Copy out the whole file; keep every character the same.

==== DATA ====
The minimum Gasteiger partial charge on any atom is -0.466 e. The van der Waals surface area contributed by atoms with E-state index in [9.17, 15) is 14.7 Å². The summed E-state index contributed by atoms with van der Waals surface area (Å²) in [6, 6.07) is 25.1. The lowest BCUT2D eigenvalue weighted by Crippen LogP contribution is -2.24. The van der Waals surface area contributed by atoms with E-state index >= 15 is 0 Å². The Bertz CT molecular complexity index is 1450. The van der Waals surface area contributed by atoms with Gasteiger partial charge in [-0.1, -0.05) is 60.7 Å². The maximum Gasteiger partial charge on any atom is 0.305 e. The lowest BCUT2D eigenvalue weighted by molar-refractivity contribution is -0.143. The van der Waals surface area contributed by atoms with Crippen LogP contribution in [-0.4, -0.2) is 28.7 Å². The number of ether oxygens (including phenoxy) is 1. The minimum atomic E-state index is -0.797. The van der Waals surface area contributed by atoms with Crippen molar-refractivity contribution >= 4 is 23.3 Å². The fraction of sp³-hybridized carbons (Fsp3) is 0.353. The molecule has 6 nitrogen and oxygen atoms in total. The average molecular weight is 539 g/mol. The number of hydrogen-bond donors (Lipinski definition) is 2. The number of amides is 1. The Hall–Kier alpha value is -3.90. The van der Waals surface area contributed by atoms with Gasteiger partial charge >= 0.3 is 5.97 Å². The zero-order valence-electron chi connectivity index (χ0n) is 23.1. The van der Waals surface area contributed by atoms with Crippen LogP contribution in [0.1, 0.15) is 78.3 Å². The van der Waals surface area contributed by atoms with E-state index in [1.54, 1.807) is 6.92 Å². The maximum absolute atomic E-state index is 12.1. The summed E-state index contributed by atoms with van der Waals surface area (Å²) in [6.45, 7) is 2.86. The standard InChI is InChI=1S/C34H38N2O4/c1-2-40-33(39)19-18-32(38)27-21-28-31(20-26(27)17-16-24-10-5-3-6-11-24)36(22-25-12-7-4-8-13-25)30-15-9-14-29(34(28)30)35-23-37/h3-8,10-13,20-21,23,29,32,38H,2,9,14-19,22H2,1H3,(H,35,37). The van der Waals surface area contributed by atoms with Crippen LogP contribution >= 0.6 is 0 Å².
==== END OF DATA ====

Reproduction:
The minimum Gasteiger partial charge on any atom is -0.466 e. The van der Waals surface area contributed by atoms with E-state index in [9.17, 15) is 14.7 Å². The summed E-state index contributed by atoms with van der Waals surface area (Å²) in [6, 6.07) is 25.1. The lowest BCUT2D eigenvalue weighted by Crippen LogP contribution is -2.24. The van der Waals surface area contributed by atoms with E-state index >= 15 is 0 Å². The Bertz CT molecular complexity index is 1450. The van der Waals surface area contributed by atoms with Gasteiger partial charge in [-0.1, -0.05) is 60.7 Å². The maximum Gasteiger partial charge on any atom is 0.305 e. The lowest BCUT2D eigenvalue weighted by molar-refractivity contribution is -0.143. The van der Waals surface area contributed by atoms with Crippen LogP contribution in [-0.4, -0.2) is 28.7 Å². The number of ether oxygens (including phenoxy) is 1. The minimum atomic E-state index is -0.797. The van der Waals surface area contributed by atoms with Crippen molar-refractivity contribution >= 4 is 23.3 Å². The fraction of sp³-hybridized carbons (Fsp3) is 0.353. The molecule has 6 nitrogen and oxygen atoms in total. The average molecular weight is 539 g/mol. The number of hydrogen-bond donors (Lipinski definition) is 2. The number of amides is 1. The Hall–Kier alpha value is -3.90. The van der Waals surface area contributed by atoms with Gasteiger partial charge >= 0.3 is 5.97 Å². The zero-order valence-electron chi connectivity index (χ0n) is 23.1. The van der Waals surface area contributed by atoms with Crippen LogP contribution in [0.1, 0.15) is 78.3 Å². The van der Waals surface area contributed by atoms with E-state index in [1.54, 1.807) is 6.92 Å². The maximum absolute atomic E-state index is 12.1. The summed E-state index contributed by atoms with van der Waals surface area (Å²) in [6.45, 7) is 2.86. The standard InChI is InChI=1S/C34H38N2O4/c1-2-40-33(39)19-18-32(38)27-21-28-31(20-26(27)17-16-24-10-5-3-6-11-24)36(22-25-12-7-4-8-13-25)30-15-9-14-29(34(28)30)35-23-37/h3-8,10-13,20-21,23,29,32,38H,2,9,14-19,22H2,1H3,(H,35,37). The van der Waals surface area contributed by atoms with Crippen LogP contribution >= 0.6 is 0 Å².